Feejee Mermaid and Other Essays in Natural and Unnatural History (Hardcover)

By Jan Bondeson

Cornell University Press, 9780801436093, 336pp.

Publication Date: March 11, 1999

Other Editions of This Title:
Paperback (7/2/2014)

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Description

In his new collection of essays, Jan Bondeson tells ten fascinating stories of myths and hoaxes, beliefs and Ripley-like facts, concerning the animal kingdom. Throughout he recounts--and in some instances solves--mysteries of the natural world which have puzzled scientists for centuries.

Heavily illustrated with photographs and drawings, the book presents astounding tales from across the rich folklore of animals: a learned pig more admired than Sir Isaac Newton by the English public, an elephant that Lord Byron wanted to employ as his butler, a dancing horse whose skills in mathematics were praised by William Shakespeare, and, of course, the extraordinary creature known as the Feejee Mermaid. This object became the foremost curiosity of London in the 1820s and later in the century toured the United States under the management of P. T. Barnum. Bearing a striking resemblance to a wizened and misshapen monkey with a fishtail, the mermaid was nonetheless proclaimed a genuine specimen by 'experts.'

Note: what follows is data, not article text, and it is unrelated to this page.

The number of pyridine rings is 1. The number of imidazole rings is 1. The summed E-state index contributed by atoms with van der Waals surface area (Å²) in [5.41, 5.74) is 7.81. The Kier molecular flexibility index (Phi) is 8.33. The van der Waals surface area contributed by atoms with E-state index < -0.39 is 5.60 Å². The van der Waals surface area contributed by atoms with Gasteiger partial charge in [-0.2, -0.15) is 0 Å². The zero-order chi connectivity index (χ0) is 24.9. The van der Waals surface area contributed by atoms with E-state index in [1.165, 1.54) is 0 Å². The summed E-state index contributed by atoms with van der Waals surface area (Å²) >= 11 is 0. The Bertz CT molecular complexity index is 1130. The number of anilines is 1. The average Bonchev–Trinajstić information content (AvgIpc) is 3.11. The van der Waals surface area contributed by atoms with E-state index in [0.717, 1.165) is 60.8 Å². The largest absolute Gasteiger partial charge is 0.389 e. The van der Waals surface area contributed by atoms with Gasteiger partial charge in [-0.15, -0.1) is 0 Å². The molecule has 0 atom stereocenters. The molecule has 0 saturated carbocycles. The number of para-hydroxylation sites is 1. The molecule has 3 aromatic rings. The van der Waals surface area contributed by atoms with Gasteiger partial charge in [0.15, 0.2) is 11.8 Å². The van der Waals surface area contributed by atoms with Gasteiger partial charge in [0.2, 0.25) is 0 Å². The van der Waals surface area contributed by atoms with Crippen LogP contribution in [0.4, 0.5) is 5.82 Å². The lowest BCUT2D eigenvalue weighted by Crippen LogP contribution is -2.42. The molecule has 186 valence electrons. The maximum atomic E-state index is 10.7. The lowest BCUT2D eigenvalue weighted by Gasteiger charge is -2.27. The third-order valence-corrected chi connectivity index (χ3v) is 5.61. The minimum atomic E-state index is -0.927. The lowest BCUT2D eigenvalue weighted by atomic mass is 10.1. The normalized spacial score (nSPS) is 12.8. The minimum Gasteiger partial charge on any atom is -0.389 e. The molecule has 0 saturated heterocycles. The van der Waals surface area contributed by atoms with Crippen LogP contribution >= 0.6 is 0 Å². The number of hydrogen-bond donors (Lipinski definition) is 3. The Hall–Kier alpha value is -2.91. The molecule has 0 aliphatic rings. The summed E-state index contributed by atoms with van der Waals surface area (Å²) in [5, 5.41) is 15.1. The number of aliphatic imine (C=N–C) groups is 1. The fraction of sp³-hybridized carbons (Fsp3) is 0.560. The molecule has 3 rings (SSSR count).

Bondeson explores other zoological wonders: toads living for centuries encased in solid stone, little fishes raining down from the sky, and barnacle geese growing from trees until ready to fly. In two of his most fascinating chapters, he uncovers the origins of the basilisk, considered one of the most inexplicable mythical monsters, and of the Vegetable Lamb of Tartary. With the head and body of a rooster and the tail of a snake, the basilisk was said to be able to kill a person with its gaze. Bondeson demonstrates that belief in this fabulous creature resulted from misinterpretations of rare events in natural history. The vegetable lamb, a mainstay of museums in the seventeenth century, was allegedly half plant, half animal: it had the shape of a little lamb, but grew from a stem. After examining two vegetable lambs still in London today, Bondeson offers a new theory to explain this old fallacy.